The IRS announced it will start accepting and processing 2020 tax returns starting Feb. 12.
A number of resources exist to help military members and their families with tax filing resources. But before you begin, there are a few helpful things to know, including what documents are required, employee and independent contractor rights, and where can you file (for free in some cases).
Step one: The W-2s
If you work for the Department of Defense as a uniformed service member or civilian, or if you are now a retiree or annuitant, DFAS (Defense Finance and Accounting System) is responsible for providing your 2020 tax statements. Below is the list of when the electronic statements are released by branch.
- Retiree 1099-R – available now
- Reserve Component Air Force, Army, Navy W-2 – available now
- Marine Corps Active & Reserve W-2 – available now
- Army Non-Appropriated Fund (NAF) Civilian W-2 – available now
- Active Duty Army, Air Force, Navy W-2 – available now
- Military/Military Retiree IRS Form 1095 – available now
- Civilian IRS Form 1095 – available now
The full list can be found on the DFAS 2020 Tax Statement Schedule.
Don’t forget to retrieve your special W-2s if you did a personally procured move (Travel/Miscellaneous W-2) or had money in the Savings Deposit Program (1099 INT).
If you don’t have a myPay account to retrieve your tax statements electronically, they will be sent through the U.S. Postal Service and mailed no later than Jan. 31.
If you are not able to retrieve your documents online and you don’t receive your documents by mail for any reason, you can request they be reissued starting Feb. 10.
Step two: Civilian tax documents
If you have other sources of taxable income, employers had until Jan. 31 to send out W-2s and other tax documents. Examples of other items you may need to file are college tuition statements, bank statements, receipts, and mortgage interest statements.
If you are an independent contractor, pay is reported on a 1099 form. You will want to gather the documents to support your business expenses before starting the tax filing process.
When in doubt, ask the professionals at Military OneSource (for free). Contact them at 1-800-342-9647. You can also use the live chat option available in the upper right-hand corner of their website.
Step three: Where can you file
After you have gathered all of your tax documents, it is time to decide if you are going to file for yourself or use an external agency. Military ID cardholders have a few options for free or discounted filing:
- Installation tax centers: Look up your installation’s information by clicking here. In most cases, you have the option to set an appointment or walk-in.
- Military OneSource offers free tax filing support through its MilTax program. In addition to the e-filing software, MOS also provides consultants who can assist you. Click here to learn more: MilTax.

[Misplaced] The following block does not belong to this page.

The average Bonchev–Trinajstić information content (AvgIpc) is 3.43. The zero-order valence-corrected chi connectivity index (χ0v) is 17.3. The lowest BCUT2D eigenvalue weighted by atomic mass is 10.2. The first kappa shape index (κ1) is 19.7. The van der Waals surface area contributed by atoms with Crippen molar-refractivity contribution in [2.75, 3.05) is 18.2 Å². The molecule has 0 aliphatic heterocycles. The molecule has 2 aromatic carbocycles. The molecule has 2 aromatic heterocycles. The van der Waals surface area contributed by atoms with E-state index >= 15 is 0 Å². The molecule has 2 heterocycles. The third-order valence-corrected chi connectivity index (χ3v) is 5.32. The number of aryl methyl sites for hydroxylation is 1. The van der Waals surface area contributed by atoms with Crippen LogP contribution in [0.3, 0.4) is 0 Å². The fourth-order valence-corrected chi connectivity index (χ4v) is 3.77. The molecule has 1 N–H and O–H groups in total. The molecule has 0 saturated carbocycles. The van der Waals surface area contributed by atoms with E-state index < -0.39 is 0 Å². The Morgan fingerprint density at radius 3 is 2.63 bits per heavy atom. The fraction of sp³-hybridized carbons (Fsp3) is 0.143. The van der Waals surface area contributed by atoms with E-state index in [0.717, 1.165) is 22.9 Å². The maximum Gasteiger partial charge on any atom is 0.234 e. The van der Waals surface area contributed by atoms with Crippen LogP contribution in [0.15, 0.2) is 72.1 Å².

Note: In order to use this service, you must establish a free account with Military OneSource. Click here to get started.
- IRS Free File – for any taxpayer with an income less than $72,000, there is free federal filing on an IRS partner site. For income above $72,000, access free fillable forms after Feb. 12.
- TurboTax – offers free federal and state tax filing for all enlisted personnel and reservists.
- TaxSlayer – free federal filing for all active duty military.
The regular due date to file your federal income tax return is Apr. 15.
Step four: When will you get your refund?
This is a really the most important question, isn’t it? As usual, the IRS expects simple returns that are filed electronically to have any refund paid within 2–3 weeks. But don’t forget that clock doesn’t start until the IRS starts processing returns in February.
Also, put some thought into what you plan to do with your return. Installations around the U.S. have personal finance counselors, and Military OneSource has representatives who you can speak with over the phone.
Tax extensions for military service members and their families
Any U.S. citizen, including service members, can apply for an extension on their tax return by filling out IRS Form 4868. However, you will be required to pay interest on your owed taxes (if applicable) from the date of the original deadline of April 15 until your extension deadline. In some cases, penalties may also apply.
There are a variety of ways military service members can get an extension. Folks who are stationed overseas receive an automatic two-month extension (stipulations apply. Check here for more). In the case of a deployed service member, they will get 180 days since their last day in the combat zone plus any days they were located in the combat zone before the filing date. In other words, if a service member was in a combat zone starting Nov. 1 they would receive an extension of 165 days plus an additional 180 days.
For both those who are stationed overseas and those who are deployed in a combat zone, simply attach a statement of qualification to your return by the extension deadline.
*PLEASE NOTE: If you are stationed overseas and you owe taxes, you will have to pay interest on the amount owed even if you qualify for an extension. In other words, if you wait to file your taxes with the two-month automatic extension (which puts a due date of June 15), you will owe applicable interest on any amount owed from April 15 to June 15. The interest does not apply to those who are deployed to a combat zone.
For more information on extension provisions for service members, check out these frequently asked questions.